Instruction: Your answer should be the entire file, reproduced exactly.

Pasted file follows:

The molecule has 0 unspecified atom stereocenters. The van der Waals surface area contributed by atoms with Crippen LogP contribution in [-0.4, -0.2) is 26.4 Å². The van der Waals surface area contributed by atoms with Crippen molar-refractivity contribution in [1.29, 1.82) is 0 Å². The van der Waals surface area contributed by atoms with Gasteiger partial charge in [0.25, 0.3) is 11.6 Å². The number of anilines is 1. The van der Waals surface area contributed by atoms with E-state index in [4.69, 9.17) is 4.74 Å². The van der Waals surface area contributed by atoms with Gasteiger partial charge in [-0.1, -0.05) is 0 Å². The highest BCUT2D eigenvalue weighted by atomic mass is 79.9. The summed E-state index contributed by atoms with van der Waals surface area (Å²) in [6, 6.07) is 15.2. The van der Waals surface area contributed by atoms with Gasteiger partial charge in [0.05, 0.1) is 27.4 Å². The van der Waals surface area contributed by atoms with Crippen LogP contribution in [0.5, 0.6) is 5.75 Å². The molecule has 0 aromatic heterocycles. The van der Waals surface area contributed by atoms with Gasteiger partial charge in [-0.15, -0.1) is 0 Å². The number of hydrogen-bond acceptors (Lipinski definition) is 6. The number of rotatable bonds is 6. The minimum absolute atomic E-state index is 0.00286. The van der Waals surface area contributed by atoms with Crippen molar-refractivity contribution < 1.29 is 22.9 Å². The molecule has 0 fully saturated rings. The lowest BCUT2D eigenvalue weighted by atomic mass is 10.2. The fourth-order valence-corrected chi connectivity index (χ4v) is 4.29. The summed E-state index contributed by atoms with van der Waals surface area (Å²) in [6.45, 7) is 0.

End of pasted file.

The molecule has 0 unspecified atom stereocenters. The van der Waals surface area contributed by atoms with Crippen LogP contribution in [-0.4, -0.2) is 26.4 Å². The van der Waals surface area contributed by atoms with Crippen molar-refractivity contribution in [1.29, 1.82) is 0 Å². The van der Waals surface area contributed by atoms with Gasteiger partial charge in [0.25, 0.3) is 11.6 Å². The number of anilines is 1. The van der Waals surface area contributed by atoms with E-state index in [4.69, 9.17) is 4.74 Å². The van der Waals surface area contributed by atoms with Gasteiger partial charge in [-0.1, -0.05) is 0 Å². The highest BCUT2D eigenvalue weighted by atomic mass is 79.9. The summed E-state index contributed by atoms with van der Waals surface area (Å²) in [6, 6.07) is 15.2. The van der Waals surface area contributed by atoms with Gasteiger partial charge in [0.05, 0.1) is 27.4 Å². The van der Waals surface area contributed by atoms with Crippen LogP contribution in [0.5, 0.6) is 5.75 Å². The molecule has 0 aromatic heterocycles. The van der Waals surface area contributed by atoms with Gasteiger partial charge in [-0.15, -0.1) is 0 Å². The number of hydrogen-bond acceptors (Lipinski definition) is 6. The number of rotatable bonds is 6. The minimum absolute atomic E-state index is 0.00286. The van der Waals surface area contributed by atoms with Crippen molar-refractivity contribution < 1.29 is 22.9 Å². The molecule has 0 fully saturated rings. The lowest BCUT2D eigenvalue weighted by atomic mass is 10.2. The fourth-order valence-corrected chi connectivity index (χ4v) is 4.29. The summed E-state index contributed by atoms with van der Waals surface area (Å²) in [6.45, 7) is 0.